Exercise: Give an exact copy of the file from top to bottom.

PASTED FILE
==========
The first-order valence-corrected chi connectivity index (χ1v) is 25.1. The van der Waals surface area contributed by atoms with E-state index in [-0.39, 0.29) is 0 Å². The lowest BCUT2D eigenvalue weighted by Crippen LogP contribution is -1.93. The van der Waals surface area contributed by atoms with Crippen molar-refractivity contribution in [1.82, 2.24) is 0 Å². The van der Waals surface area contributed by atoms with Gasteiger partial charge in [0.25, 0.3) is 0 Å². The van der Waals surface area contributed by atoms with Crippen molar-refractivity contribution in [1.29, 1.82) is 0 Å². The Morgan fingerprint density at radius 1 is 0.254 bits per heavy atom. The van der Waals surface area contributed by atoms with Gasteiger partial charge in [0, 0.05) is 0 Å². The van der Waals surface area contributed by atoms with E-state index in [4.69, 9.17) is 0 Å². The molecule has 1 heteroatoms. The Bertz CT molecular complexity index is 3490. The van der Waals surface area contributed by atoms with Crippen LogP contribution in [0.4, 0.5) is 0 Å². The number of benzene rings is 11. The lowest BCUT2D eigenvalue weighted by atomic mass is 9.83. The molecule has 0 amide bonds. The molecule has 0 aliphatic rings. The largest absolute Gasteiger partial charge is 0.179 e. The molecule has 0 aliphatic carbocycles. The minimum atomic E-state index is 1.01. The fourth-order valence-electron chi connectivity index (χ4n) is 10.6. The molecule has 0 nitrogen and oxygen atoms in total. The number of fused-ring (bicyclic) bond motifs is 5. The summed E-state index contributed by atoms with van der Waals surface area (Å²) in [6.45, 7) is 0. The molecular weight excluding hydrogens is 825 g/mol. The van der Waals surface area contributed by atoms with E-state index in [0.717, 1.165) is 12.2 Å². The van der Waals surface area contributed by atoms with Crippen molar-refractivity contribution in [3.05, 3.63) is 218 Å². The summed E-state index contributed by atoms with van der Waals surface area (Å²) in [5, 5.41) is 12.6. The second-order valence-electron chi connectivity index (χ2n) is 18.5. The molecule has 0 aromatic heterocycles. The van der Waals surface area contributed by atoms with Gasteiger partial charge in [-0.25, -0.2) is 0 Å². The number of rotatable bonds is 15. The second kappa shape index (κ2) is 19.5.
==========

The first-order valence-corrected chi connectivity index (χ1v) is 25.1. The van der Waals surface area contributed by atoms with E-state index in [-0.39, 0.29) is 0 Å². The lowest BCUT2D eigenvalue weighted by Crippen LogP contribution is -1.93. The van der Waals surface area contributed by atoms with Crippen molar-refractivity contribution in [1.82, 2.24) is 0 Å². The van der Waals surface area contributed by atoms with Gasteiger partial charge in [0.25, 0.3) is 0 Å². The van der Waals surface area contributed by atoms with Crippen molar-refractivity contribution in [1.29, 1.82) is 0 Å². The Morgan fingerprint density at radius 1 is 0.254 bits per heavy atom. The van der Waals surface area contributed by atoms with Gasteiger partial charge in [0, 0.05) is 0 Å². The van der Waals surface area contributed by atoms with E-state index in [4.69, 9.17) is 0 Å². The molecule has 1 heteroatoms. The Bertz CT molecular complexity index is 3490. The van der Waals surface area contributed by atoms with Crippen LogP contribution in [0.4, 0.5) is 0 Å². The number of benzene rings is 11. The lowest BCUT2D eigenvalue weighted by atomic mass is 9.83. The molecule has 0 amide bonds. The molecule has 0 aliphatic rings. The largest absolute Gasteiger partial charge is 0.179 e. The molecule has 0 aliphatic carbocycles. The minimum atomic E-state index is 1.01. The fourth-order valence-electron chi connectivity index (χ4n) is 10.6. The molecule has 0 nitrogen and oxygen atoms in total. The number of fused-ring (bicyclic) bond motifs is 5. The summed E-state index contributed by atoms with van der Waals surface area (Å²) in [6.45, 7) is 0. The molecular weight excluding hydrogens is 825 g/mol. The van der Waals surface area contributed by atoms with E-state index in [0.717, 1.165) is 12.2 Å². The van der Waals surface area contributed by atoms with Crippen molar-refractivity contribution in [3.05, 3.63) is 218 Å². The summed E-state index contributed by atoms with van der Waals surface area (Å²) in [5, 5.41) is 12.6. The second-order valence-electron chi connectivity index (χ2n) is 18.5. The molecule has 0 aromatic heterocycles. The van der Waals surface area contributed by atoms with Gasteiger partial charge in [-0.25, -0.2) is 0 Å². The number of rotatable bonds is 15. The second kappa shape index (κ2) is 19.5.